Active Warning Signals Could Mean Fewer Pedestrian Deaths – Next City

Active Warning Signals Could Mean Fewer Pedestrian Deaths

(Photo by David Wilson via Flickr)

Collisions between trains and cars at street-grade railroad crossings have decreased over the past decade, but pedestrian and cyclist fatalities at those intersections remain largely unchanged. A team of researchers at the University of Illinois at Chicago’s Urban Transportation Center recently undertook a survey to determine ways to improve pedestrian and cyclist safety at these crossings. After interviewing 211 people ranging in age from 18 to 70 who were crossing grade-level tracks at seven locations in and around Chicago, they discovered that not everyone heeds safety information in the same way.

Users older than 51 years, for example, more readily noticed active warning devices, like lights, than passive ones, like signage. Female respondents of all ages were more safety-conscious at crossings than male respondents. Young men, under 21 years old, were the only group in the sample who reported they would cross the tracks despite activated warning signals if they were in a hurry. Overall, youth corresponded with risk-taking: Respondents 30 years or younger were three times more likely than older respondents to say they’d cross the tracks in violation of safety signals. The report says:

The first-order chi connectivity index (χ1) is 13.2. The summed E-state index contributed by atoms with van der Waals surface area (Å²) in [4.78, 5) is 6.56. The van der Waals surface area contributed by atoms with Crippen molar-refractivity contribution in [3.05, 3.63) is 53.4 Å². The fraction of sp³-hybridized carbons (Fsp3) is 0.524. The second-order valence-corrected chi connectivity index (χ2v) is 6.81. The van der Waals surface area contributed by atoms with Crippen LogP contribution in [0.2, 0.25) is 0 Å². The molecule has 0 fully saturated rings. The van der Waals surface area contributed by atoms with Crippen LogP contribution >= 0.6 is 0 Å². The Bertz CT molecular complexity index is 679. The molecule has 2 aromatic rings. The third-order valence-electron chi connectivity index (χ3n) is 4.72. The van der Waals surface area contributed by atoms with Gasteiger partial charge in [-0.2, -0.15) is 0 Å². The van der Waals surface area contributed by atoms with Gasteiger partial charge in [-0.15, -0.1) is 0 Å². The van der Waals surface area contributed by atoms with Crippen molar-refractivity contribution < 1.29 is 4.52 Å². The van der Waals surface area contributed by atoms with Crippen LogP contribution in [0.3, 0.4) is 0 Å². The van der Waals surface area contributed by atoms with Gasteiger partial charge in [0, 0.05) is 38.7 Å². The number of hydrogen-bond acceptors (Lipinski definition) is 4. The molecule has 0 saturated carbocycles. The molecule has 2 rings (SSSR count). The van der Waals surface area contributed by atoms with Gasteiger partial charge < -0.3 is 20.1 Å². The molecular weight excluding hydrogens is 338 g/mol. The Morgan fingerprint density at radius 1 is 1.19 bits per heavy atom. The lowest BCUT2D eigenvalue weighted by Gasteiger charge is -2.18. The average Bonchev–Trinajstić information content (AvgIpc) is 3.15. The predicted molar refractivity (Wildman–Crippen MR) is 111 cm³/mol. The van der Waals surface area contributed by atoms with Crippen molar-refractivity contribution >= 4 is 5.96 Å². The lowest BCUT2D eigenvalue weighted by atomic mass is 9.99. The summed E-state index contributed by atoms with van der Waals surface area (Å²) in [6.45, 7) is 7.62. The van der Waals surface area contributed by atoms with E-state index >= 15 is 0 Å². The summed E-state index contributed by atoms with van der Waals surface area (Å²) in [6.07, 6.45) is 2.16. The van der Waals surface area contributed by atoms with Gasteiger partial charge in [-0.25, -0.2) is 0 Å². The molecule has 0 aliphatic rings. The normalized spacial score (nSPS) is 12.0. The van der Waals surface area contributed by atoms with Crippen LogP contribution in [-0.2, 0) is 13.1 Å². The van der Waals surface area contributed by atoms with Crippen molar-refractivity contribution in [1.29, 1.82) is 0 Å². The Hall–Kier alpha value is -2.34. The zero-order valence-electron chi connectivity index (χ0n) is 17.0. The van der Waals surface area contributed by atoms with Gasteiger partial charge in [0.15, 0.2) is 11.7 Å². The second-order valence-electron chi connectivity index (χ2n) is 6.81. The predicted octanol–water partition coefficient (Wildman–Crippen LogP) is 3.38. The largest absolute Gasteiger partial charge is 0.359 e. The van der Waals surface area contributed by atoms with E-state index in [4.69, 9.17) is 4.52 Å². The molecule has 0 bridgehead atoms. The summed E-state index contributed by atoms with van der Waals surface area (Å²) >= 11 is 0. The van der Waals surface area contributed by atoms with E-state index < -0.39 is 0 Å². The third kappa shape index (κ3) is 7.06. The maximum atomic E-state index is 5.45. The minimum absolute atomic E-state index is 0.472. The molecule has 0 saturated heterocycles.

“A great majority of the respondents said they would not cross the tracks when the lights are flashing, the bells are ringing, or the gates are down. However, up to 25 percent of the respondents, on occasion, would still cross the tracks against activated signals/warning devices.”

The survey also found that everyone, regardless of age, becomes less aware of oncoming trains when talking on cell phones or listening to music on headphones. The report recommends that agencies develop methods to determine the efficacy of current signage, promote safety improvements with special awareness of the needs of disabled people, and support educational campaigns that promote environmental awareness, particularly for younger men.

The information was collected at seven Chicago Transit Authority rapid transit grade crossings on the Yellow Line in Skokie, the Pink Line in Cicero and the Brown Line in Chicago. The vast majority of respondents — 98 percent — were walking. The remainder were on bike.

Jen Kinney is a freelance writer and documentary photographer. Her work has also appeared in Philadelphia Magazine, High Country News online, and the Anchorage Press. She is currently a student of radio production at the Salt Institute of Documentary Studies. See her work at

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Tags: chicagobike safetypedestrian safety